Going through divorce and separation can be an emotional, painful, overwhelming, time-consuming, stressful and, for many, a financially crippling experience. Did I mention that divorce can be an emotional, painful overwhelming, time-consuming, stressful and financially crippling experience? It is almost worth repeating because sometimes folks are so caught up in their anger, frustration and fear that they make it even more painful by doing things that sabotage their settlement or even kill it. Although these negative experiences cannot be totally eliminated, they can be mitigated, and for some divorce may become a non-event if couples can follow some simple rules.
When I begin a mediation process with a divorcing couple, I review several divorce rules with them that I use to guide couples to a fair and reasonable settlement. One of the most critical is that once you have reached agreement on a term in your settlement, don't renege or backtrack – that can blow up your entire agreement.
When parties enter mediation, there is typically limited or no trust at all between the parties. A key element of my process to is build trust between the parties during the mediation by having them take small steps. Those steps come in the form of agreements reached on terms during the course of the process. As they continue to agree on terms they see success, which then allows them to make bigger decisions more easily as they trust the process and each other. Once an agreement has been reached on an issue, both parties view it closed. Often it is the building block for other decisions that need to be made. If either party changes their mind, recants, or wishes to vary the term it is always viewed as a breach of an agreement. It does not matter that there isn’t a signed and executed agreement yet. The parties had reached agreement on the term and there was a mutual understanding that it would ultimately become a part of the formal separation agreement.
What is self-sabotage? This is not a trick question, nor is it rocket science. Self-sabotage is simply doing something that will negatively impact you. Why I raise this, is that people are often not even aware how impactful their actions (like backtracking on decisions), comments and behaviour can be, or how it can trigger a negative reaction in someone else. In divorce situations, this awareness is further clouded by the visceral emotions they feel.
All the trust that may have been regained through the process is either lost or severely impaired because of the “breach.” Accusations follow, old history of former breaches of trust in the relationship are revisited, all giving fuel to emotions once again. Changing one term now calls into question all other terms that had been agreed to, especially if some of those were made as a concession to agreeing to the term now being revisited. At its worst, the other party may reject all terms and bring the negotiations back to square one. All that time and effort to date may have been wasted, and more time and cost will be expended to get back on track. Parties may no longer wish to be cooperative and instead may be just mad enough to pursue divorce lawyers and litigation.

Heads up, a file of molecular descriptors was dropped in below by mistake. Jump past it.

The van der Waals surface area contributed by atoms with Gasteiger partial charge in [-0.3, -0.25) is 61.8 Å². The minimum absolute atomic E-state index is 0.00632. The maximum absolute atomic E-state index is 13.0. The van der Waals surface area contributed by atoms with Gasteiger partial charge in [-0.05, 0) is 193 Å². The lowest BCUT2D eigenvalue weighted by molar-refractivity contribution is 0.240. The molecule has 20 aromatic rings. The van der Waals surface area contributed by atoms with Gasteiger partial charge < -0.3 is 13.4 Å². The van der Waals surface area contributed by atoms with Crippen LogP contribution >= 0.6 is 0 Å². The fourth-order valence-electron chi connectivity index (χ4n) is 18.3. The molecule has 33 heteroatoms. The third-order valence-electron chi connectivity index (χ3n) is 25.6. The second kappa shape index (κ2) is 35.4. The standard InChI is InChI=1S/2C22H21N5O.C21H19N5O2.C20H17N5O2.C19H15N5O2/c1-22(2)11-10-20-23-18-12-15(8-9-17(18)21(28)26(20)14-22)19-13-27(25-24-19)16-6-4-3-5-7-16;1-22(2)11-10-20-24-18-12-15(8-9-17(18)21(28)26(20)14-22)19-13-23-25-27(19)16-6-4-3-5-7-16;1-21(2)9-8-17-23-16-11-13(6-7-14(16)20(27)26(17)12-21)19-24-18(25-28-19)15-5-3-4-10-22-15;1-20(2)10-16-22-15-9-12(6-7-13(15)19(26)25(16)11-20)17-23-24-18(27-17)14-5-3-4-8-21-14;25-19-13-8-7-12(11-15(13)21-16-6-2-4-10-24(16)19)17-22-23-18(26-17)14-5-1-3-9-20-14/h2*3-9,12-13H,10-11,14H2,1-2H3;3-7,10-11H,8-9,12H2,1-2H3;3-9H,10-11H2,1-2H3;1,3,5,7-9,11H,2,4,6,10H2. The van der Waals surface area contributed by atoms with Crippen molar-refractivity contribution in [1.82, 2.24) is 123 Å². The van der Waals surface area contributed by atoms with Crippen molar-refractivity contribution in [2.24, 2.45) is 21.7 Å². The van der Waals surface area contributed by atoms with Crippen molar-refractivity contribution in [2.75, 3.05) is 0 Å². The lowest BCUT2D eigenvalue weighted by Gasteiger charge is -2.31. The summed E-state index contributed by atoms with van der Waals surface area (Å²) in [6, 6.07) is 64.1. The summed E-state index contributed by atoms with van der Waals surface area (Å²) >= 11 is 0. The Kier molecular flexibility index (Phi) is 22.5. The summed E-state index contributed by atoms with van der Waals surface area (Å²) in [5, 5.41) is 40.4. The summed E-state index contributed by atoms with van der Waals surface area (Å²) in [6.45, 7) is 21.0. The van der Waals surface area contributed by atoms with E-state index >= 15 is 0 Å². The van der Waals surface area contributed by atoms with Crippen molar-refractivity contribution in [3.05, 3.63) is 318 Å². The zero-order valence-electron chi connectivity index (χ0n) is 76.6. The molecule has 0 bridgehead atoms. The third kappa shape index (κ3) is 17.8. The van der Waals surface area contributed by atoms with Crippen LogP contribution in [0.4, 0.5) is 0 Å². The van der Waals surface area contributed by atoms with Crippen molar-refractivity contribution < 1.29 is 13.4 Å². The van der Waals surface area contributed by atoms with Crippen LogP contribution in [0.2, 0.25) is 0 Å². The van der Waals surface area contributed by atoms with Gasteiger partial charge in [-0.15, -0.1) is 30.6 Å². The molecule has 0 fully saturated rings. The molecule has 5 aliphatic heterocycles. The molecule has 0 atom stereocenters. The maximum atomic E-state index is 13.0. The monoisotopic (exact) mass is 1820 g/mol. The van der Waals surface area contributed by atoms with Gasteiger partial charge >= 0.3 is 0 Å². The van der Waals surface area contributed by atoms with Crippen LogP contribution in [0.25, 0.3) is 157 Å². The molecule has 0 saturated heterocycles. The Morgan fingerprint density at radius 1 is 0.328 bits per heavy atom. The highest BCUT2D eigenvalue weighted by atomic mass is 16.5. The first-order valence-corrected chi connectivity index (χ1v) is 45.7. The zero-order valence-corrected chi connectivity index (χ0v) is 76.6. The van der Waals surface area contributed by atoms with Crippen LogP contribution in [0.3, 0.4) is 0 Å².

It is usual for folks to take a step forward and then one back. This is part of mediation as parties ride the roller-coaster of divorce. Hopefully the steps back are fewer than the steps forward. On rare occasions, a step back happens at the end of the process when the settlement agreement has been drafted and sent out to the parties for review and approval. That happened with one of my clients – an older couple who had been married over 30 years and had a very long history of “broken promises.” When the husband decided at this late stage to change significantly terms of support, already an emotional term, it was like Mount Vesuvius erupted. "Liar" and "dishonest" were some of the milder terms used by the wife, who felt her former spouse was once again demonstrating the behaviour of their marriage. Sadly, her anger and belief that her husband had no intention of honouring the mediated settlement resulted in her pursuing a divorce lawyer to fight for her. I hope they don’t end up in divorce court.
Parties are often anxious to get their settlement done and over with. Dragging it out is stressful and can be costly, but this needs to be balanced with having enough time and information to make decisions you can live with. I tell my clients that it is far better to hesitate, take time to think about it, and feel committed to a decision – whether a "yes" or a "no" –rather than making a decision and then changing your mind later, particularly as in the case of this client after all terms had been agreed to. Saying no allows the parties to consider other options and negotiate a different outcome. There has been no perceived breach.
I always like to give all clients the benefit of the doubt and expect that they enter into a divorce settlement negotiation with the intent to be fair and reasonable. In the situation noted above, I think the husband thought he could better the deal by raising the change late, expecting his wife would wish to avoid legal costs just to get it done. Time will tell if his was a gamble worth taking financially, and at the risk of embittering the relationship further with his wife. Did I mention they have adult children? What cost and impact do you think this will have on them?
If you have negotiated a settlement and are thinking about changing your mind, think twice. If you don't want to be like those clients of mine, don’t say yes unless you really mean it.
Mary Krauel (CPA, CA, EMBA, CDFA) is the owner and senior negotiator of PRM Mediation.